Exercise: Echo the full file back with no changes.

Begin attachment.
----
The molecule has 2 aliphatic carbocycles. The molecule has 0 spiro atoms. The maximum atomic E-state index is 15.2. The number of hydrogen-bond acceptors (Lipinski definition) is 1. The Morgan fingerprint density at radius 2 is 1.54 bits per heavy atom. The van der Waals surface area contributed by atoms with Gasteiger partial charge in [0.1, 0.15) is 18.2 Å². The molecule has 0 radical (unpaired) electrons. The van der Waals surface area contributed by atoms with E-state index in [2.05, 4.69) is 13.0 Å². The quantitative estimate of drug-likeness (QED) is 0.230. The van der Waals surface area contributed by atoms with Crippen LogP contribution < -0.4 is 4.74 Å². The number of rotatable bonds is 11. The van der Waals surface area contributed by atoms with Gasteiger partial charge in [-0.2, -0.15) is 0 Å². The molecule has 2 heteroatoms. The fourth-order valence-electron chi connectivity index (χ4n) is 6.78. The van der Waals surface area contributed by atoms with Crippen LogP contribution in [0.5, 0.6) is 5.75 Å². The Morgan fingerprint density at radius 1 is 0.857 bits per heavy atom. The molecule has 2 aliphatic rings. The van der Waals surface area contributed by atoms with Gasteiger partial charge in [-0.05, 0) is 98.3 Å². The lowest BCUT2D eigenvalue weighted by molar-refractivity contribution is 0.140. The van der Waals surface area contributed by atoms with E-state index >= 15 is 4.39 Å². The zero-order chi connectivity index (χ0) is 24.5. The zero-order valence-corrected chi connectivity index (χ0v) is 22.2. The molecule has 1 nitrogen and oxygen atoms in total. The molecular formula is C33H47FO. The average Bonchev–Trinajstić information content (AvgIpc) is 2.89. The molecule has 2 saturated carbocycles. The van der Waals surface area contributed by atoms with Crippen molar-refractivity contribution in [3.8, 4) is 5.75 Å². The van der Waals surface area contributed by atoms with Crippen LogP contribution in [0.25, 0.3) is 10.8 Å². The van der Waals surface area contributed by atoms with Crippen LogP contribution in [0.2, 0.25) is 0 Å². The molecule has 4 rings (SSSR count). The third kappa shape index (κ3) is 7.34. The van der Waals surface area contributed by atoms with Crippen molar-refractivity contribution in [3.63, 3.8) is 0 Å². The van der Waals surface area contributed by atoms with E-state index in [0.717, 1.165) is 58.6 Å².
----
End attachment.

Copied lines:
The molecule has 2 aliphatic carbocycles. The molecule has 0 spiro atoms. The maximum atomic E-state index is 15.2. The number of hydrogen-bond acceptors (Lipinski definition) is 1. The Morgan fingerprint density at radius 2 is 1.54 bits per heavy atom. The van der Waals surface area contributed by atoms with Gasteiger partial charge in [0.1, 0.15) is 18.2 Å². The molecule has 0 radical (unpaired) electrons. The van der Waals surface area contributed by atoms with E-state index in [2.05, 4.69) is 13.0 Å². The quantitative estimate of drug-likeness (QED) is 0.230. The van der Waals surface area contributed by atoms with Crippen LogP contribution < -0.4 is 4.74 Å². The number of rotatable bonds is 11. The van der Waals surface area contributed by atoms with Gasteiger partial charge in [-0.2, -0.15) is 0 Å². The molecule has 2 heteroatoms. The fourth-order valence-electron chi connectivity index (χ4n) is 6.78. The van der Waals surface area contributed by atoms with Crippen LogP contribution in [0.5, 0.6) is 5.75 Å². The Morgan fingerprint density at radius 1 is 0.857 bits per heavy atom. The molecule has 2 aliphatic rings. The van der Waals surface area contributed by atoms with Gasteiger partial charge in [-0.05, 0) is 98.3 Å². The lowest BCUT2D eigenvalue weighted by molar-refractivity contribution is 0.140. The van der Waals surface area contributed by atoms with E-state index >= 15 is 4.39 Å². The zero-order chi connectivity index (χ0) is 24.5. The zero-order valence-corrected chi connectivity index (χ0v) is 22.2. The molecule has 1 nitrogen and oxygen atoms in total. The molecular formula is C33H47FO. The average Bonchev–Trinajstić information content (AvgIpc) is 2.89. The molecule has 2 saturated carbocycles. The van der Waals surface area contributed by atoms with Crippen molar-refractivity contribution in [3.8, 4) is 5.75 Å². The van der Waals surface area contributed by atoms with Crippen LogP contribution in [0.25, 0.3) is 10.8 Å². The van der Waals surface area contributed by atoms with Crippen LogP contribution in [0.2, 0.25) is 0 Å². The molecule has 4 rings (SSSR count). The third kappa shape index (κ3) is 7.34. The van der Waals surface area contributed by atoms with Crippen molar-refractivity contribution in [3.63, 3.8) is 0 Å². The van der Waals surface area contributed by atoms with E-state index in [0.717, 1.165) is 58.6 Å².